Groundbreaking project explores Black experience in the GTA
The Black Experience Project posed 205 open questions to participants about their daily experiences as Black people in the GTA.
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Whenever he is asked about his racial identity, Carl James always says “Black” instead of Antiguan, especially in Canada, where race is often defined by skin colour.
But there is more to the York University education professor’s preferred response to the question.
“I generally see myself as a Black person who happens to be from the Caribbean,” said James, who came to Toronto in the 1970s as a university student.
“It’s the politics about being Black that we are thinking in skin-colour terms. That’s the way we have come to define and see ourselves in our struggles.”
He is not alone in feeling that way.
According to the Black Experience Project, a groundbreaking survey of 1,504 self-identified Black individuals in Greater Toronto, 53 per cent of the participants identified themselves as Black regardless of their heritage, country of origin, and ethnocultural and other identities.
The participants were sampled to represent the population across census tracts, taking into account age, gender household income and ethnic/cultural backgrounds.
The Environics Institute study, released Wednesday, posed 205 open questions to participants about their daily experiences as Black people in the GTA. Most interviews were conducted in person and each took between 90 to 120 minutes.
“What struck me is how the experience of the Black community is so similar,” said Marva Wisdom, the project’s director of outreach engagement, whose family moved here from Jamaica 40 years ago.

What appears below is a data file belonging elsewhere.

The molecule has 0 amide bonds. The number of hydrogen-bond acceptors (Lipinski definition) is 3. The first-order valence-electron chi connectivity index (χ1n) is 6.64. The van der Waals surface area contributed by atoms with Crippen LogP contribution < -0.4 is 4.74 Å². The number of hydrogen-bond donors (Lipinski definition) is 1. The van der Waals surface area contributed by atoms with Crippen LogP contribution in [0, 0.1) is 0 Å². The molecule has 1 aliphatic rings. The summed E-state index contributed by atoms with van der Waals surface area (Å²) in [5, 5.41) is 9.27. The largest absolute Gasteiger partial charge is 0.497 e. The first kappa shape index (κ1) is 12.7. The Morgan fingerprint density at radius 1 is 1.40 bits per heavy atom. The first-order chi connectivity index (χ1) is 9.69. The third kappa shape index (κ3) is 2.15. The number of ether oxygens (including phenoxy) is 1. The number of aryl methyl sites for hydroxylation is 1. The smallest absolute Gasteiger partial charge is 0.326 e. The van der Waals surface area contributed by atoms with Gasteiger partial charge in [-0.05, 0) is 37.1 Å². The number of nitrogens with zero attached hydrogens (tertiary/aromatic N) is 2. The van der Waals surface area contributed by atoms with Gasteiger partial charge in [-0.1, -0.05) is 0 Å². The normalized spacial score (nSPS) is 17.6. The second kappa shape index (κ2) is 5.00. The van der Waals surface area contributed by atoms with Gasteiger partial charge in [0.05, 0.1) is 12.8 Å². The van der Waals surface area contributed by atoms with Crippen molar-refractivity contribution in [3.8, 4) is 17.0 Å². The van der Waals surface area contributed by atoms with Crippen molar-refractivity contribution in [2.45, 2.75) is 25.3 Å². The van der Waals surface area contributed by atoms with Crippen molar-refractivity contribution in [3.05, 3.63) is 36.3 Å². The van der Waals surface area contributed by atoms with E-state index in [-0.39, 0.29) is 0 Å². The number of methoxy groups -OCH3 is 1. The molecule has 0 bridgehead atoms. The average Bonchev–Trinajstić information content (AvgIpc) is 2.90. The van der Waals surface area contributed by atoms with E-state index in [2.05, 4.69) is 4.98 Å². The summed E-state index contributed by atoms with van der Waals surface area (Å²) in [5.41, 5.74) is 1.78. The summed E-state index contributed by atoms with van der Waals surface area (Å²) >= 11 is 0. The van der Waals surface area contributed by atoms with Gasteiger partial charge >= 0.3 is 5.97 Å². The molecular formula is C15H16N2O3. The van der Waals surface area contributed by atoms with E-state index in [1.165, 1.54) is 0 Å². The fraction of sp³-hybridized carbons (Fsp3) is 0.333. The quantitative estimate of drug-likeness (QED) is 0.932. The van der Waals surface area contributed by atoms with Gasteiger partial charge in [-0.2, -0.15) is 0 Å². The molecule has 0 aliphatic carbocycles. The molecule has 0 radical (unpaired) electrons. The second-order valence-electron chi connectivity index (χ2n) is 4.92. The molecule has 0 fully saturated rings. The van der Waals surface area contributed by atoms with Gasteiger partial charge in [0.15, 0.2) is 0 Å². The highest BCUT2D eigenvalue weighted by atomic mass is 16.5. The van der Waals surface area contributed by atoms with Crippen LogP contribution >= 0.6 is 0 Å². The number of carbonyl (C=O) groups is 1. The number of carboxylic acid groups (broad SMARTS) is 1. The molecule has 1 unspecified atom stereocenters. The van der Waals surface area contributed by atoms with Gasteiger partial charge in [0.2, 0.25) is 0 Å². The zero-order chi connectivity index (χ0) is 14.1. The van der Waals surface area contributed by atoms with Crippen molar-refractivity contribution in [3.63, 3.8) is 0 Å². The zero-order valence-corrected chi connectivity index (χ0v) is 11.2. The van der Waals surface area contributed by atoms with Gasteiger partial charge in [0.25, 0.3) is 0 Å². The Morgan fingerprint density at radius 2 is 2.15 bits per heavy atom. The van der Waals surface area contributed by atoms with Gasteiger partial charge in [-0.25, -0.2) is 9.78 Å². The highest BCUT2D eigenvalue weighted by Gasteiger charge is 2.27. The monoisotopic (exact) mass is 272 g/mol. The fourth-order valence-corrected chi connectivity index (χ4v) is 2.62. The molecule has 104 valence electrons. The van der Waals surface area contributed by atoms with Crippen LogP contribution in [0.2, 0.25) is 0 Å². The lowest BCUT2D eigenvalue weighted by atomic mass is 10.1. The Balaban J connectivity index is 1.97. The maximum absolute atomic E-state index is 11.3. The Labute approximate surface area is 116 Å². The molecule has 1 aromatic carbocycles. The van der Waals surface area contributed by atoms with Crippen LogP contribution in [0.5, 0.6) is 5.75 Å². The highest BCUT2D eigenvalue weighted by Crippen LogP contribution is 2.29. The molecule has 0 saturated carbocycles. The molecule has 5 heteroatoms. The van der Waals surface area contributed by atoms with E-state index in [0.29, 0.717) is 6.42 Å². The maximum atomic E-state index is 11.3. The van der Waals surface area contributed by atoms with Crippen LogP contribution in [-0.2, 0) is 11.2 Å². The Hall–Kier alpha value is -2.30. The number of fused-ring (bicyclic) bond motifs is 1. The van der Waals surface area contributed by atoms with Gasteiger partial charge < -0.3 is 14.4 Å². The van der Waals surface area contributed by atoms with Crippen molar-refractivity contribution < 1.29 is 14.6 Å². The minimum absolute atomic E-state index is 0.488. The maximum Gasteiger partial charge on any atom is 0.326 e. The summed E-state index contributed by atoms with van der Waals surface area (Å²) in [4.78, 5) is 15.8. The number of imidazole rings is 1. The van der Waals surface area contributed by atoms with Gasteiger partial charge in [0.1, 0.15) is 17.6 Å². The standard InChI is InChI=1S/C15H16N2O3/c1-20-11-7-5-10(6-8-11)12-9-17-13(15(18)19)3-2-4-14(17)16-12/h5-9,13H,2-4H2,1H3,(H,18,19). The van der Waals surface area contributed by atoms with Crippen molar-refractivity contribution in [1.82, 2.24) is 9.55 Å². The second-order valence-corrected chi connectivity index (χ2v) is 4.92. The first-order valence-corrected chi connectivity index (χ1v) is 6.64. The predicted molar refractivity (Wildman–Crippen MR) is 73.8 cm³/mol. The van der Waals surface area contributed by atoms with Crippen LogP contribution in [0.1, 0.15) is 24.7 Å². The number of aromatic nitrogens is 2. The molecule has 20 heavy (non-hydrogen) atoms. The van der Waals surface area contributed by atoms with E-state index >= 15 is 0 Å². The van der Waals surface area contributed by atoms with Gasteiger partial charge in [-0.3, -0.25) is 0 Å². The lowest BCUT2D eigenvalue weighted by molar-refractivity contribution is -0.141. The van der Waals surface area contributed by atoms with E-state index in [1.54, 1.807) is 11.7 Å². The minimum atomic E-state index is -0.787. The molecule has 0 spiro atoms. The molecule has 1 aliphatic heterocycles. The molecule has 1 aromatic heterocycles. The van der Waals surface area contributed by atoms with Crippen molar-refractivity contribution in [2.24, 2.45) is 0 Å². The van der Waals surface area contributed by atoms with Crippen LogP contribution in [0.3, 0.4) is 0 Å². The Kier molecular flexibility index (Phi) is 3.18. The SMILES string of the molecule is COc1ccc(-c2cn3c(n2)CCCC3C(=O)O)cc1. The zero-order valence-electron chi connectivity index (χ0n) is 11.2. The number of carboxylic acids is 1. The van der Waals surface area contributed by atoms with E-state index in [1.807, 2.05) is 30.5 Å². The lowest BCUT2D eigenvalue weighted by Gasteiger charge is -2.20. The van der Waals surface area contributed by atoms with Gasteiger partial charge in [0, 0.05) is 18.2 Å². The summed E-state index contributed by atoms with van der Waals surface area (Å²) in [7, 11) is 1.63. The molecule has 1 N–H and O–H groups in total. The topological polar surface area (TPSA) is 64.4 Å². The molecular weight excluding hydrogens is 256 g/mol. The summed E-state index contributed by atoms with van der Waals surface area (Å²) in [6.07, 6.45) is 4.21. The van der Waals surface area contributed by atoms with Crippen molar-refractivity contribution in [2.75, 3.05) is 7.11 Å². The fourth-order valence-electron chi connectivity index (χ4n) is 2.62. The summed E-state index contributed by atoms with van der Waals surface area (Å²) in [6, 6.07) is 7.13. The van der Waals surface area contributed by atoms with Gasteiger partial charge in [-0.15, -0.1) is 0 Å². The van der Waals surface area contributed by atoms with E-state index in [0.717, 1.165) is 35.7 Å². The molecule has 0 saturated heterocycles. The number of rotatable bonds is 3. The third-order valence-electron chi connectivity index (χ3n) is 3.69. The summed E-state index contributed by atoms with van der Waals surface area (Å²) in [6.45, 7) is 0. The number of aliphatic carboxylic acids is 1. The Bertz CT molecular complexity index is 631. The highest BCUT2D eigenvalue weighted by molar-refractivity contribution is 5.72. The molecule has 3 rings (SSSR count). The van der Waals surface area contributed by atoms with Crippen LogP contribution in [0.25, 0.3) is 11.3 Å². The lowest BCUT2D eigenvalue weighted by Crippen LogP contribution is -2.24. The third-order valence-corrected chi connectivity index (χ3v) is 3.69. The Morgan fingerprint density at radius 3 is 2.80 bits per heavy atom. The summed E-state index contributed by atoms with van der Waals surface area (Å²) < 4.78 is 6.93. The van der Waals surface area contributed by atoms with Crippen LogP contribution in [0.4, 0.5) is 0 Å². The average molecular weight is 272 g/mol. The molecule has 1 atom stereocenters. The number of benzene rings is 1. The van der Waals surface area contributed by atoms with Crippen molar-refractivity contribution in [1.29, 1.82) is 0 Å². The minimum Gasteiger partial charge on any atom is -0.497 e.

“Being Black is an important identity for us despite our diversity. It is our shared experiences that help bind us together.”
Black people make up 400,000, or 7 per cent, of Greater Toronto’s population and the community has more than tripled in size over the last three decades.
Until 2011, young Black adults living in GTA were much more likely to be born in the Caribbean than in Canada, but the trend has reversed. Black youth today are twice as likely to be born in Canada than in the Caribbean, while those from Africa have been on the rise.
While people with Caribbean heritage make up 55 per cent of GTA’s Black population, those with African origins now account for 31 per cent of the community, with the rest being a mix of both and/or with other ethnicities.
The study also found:
- Two-thirds of survey participants said they frequently or occasionally experience racism and discrimination because they are Black;
- Eight in 10 reported experiencing one of several forms of day-to-day “microaggression” such as having others expect their work to be inferior or being treated in a condescending or superficial way;
- Although those with lower incomes are affected more intensively by these incidents, when it comes to getting randomly stopped in public by the police, those in the higher socio-economic stratum are not immune;
- About four respondents in 10 said they felt accepted by their teachers “only sometimes” or “never”;